“The Forever Stone” by Gloria Repp is the story of a girl named Madeleine who goes to visit her aunt in a remote, small town in New Jersey. Her aunt just inherited a manor that is filled with antiques, and Madeleine has agreed to help her sell the items and clean out the house.
The book was promoted as a sweet romance, but it’s not. There are several unwritten rules about writing a romance that the author doesn’t follow. As a result, the book is twice as long as it needs to be. It needs to go to the chopping block to cut out all of the fluff that slows the story down. It’s not focused on any one problem that needs to be overcome. There is a lot of material that could be cut because it doesn’t serve a purpose.
The first thing the author needs to cut is the first few chapters. At a writer’s conference, Vicki Hinze, a best-selling romance author, said that the love interest must be introduced within the first five pages. The first chapter of this book is about a conflict Madeline has with her mother at home. The conflict explains why she decides to go live with her aunt, but it isn’t used again once she gets there. The conflict isn’t repeated throughout the plot as something that needs to be solved. So, since the only purpose for the fight is to get Madeline to leave town, the conflict should be put into back story or conversation. One paragraph is all it needs.
The cast of characters also needs to be cut. After eighteen chapters, the author still hasn’t established who the love interest will be. There are four men for her to choose from, and none of them are doing anything more provocative than winking. It seems that the author wants the love interest to be Kent, an author researching a book, but actually, Madeleine is forming more of a bond with Timothy, the storekeeper. Timothy seems to be a substitute father, but it could also be a May/December romance. But the reader doesn’t know, because no one is making a move on her, she isn’t wrestling with her emotions, and the scenes don’t build to an emotional climax. The other two men, a doctor and a recluse, don’t serve a useful purpose, and only confuse the issue of which man she is going to fall in love with.
Another thing that authors build to a climax in a Christian or clean novel is a substitute for sex. It’s very common to use religion, shopping or food as a sex substitute. The author uses all three.
The shopping scenes need to be cut completely because they undermine the main premise. The premise is that her aunt owns too many antiques and needs to sell them. Then, they go shopping and buy some more. If they are going to go to antique stores, then they need to go there to sell the stuff, not add to the clutter they already have. The shopping scenes not only clutter the house, they clutter the plot at the same time.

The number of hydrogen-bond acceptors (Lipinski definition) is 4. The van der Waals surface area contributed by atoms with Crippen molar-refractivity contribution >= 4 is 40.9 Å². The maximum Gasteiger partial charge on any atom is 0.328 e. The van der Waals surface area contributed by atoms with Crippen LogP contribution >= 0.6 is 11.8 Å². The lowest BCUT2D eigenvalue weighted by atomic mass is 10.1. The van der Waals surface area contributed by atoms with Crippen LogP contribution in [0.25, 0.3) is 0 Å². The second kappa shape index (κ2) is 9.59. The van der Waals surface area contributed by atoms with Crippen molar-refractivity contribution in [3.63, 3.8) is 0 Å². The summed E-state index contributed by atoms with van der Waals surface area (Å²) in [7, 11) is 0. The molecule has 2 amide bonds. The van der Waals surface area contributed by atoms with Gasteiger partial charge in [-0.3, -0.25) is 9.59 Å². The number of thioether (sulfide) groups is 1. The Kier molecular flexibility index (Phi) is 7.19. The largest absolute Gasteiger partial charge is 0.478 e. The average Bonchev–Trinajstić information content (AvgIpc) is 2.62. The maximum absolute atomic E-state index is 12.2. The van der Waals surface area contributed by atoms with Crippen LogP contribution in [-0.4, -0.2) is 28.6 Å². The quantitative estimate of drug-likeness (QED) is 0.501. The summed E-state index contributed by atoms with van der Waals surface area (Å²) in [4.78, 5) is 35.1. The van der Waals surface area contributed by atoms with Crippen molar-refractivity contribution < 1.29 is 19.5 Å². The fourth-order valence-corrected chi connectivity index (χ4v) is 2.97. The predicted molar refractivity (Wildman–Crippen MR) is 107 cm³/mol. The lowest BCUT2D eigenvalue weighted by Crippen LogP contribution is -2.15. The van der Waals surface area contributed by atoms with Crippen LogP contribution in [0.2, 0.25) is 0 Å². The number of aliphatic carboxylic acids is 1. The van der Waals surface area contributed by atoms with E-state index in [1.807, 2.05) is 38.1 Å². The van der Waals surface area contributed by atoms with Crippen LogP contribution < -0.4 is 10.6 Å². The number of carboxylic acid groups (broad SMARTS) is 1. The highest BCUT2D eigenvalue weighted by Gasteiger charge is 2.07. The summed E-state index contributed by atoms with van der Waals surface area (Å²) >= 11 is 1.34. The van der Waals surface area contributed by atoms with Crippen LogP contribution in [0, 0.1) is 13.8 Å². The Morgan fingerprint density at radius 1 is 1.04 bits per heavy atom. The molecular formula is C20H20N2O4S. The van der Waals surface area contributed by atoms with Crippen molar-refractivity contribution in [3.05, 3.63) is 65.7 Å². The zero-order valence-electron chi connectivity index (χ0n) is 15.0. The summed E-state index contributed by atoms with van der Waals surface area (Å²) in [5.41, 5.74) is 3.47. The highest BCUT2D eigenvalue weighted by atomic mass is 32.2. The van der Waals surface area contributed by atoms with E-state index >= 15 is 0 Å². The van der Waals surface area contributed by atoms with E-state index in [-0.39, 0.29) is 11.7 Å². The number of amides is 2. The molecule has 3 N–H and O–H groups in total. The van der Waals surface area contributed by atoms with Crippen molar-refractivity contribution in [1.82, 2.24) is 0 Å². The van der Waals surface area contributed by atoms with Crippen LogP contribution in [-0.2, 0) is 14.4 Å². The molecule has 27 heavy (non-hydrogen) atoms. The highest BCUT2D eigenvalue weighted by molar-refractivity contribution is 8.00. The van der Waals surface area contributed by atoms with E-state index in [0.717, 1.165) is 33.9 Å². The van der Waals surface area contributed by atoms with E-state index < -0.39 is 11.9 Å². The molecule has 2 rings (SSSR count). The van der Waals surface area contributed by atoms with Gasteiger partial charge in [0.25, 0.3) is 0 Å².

In my opinion, the cooking scenes make a better substitute for sex because they slowly build from easy to difficult in the same way that sex builds from warm to steamy. They also offer Madeleine a reason to get out of the house and go see Timothy.
On the other hand, the church scenes come to a premature climax. Usually, when church is a sex substitute, it will start with a worry, then a prayer, then a plea, and finally climax with a church scene with an emotional sermon or Bible verse that captures her heart and provides the emotional release she needs to solve her problem and become satisfied. This author doesn’t follow that plot. She starts off not going to church at all, and then, when invited to church, just changes her mind and becomes a good Christian. When she hears the big sermon, it’s in the middle of the book. The sermon doesn’t have anything to do with her problem. It’s delivered on the pastor’s end, but doesn’t provide an orgasmic emotional response in the woman.
The church scenes also slow the pace of the book because they introduce a lot of characters that aren’t needed for the plot. The canoe trip doesn’t do anything to move the story along. Choir practice introduces a lot of characters that don’t have anything to do with antiques, cooking or falling in love. So, between the two, food makes a better sex substitute than church does. The Christian element could be completely cut from the book and it would never be missed.
The author also needs to decide what the intellectual element of the book is going to be. She has too many things to teach the reader. The story uses antique paper weights, duck decoys, blown glass, ceramics, a locked bedroom of a deceased child, feral cats, runaway girls, life in Alaska, the history of bread baking, and dysfunctional families struggling with mental illness. All but one of those elements needs to go. Just as the emotional element should focus on one man, as the heroine wraps herself around him, the intellectual element of a book should focus on one topic, and the heroine wraps her brains around the information, coming to understand and appreciate it.
And just what is a forever stone? It’s supposed to be a glass paperweight that doesn’t look anything like a stone. It doesn’t last forever, because Madeleine brings it with her for no reason, looks at it, and drops it back into her suitcase where it remains for the rest of the book.
But, on the plus side, the author has a good writing style. Her conversations are natural, her characters are believable, and the descriptions are good. If you’re looking for a long-winded story that can be read before bed, and that will lull you to sleep, this is a good choice. It’s also an author to watch. With a few more conferences, a little more discipline, the author has enough talent to craft a better story the next time.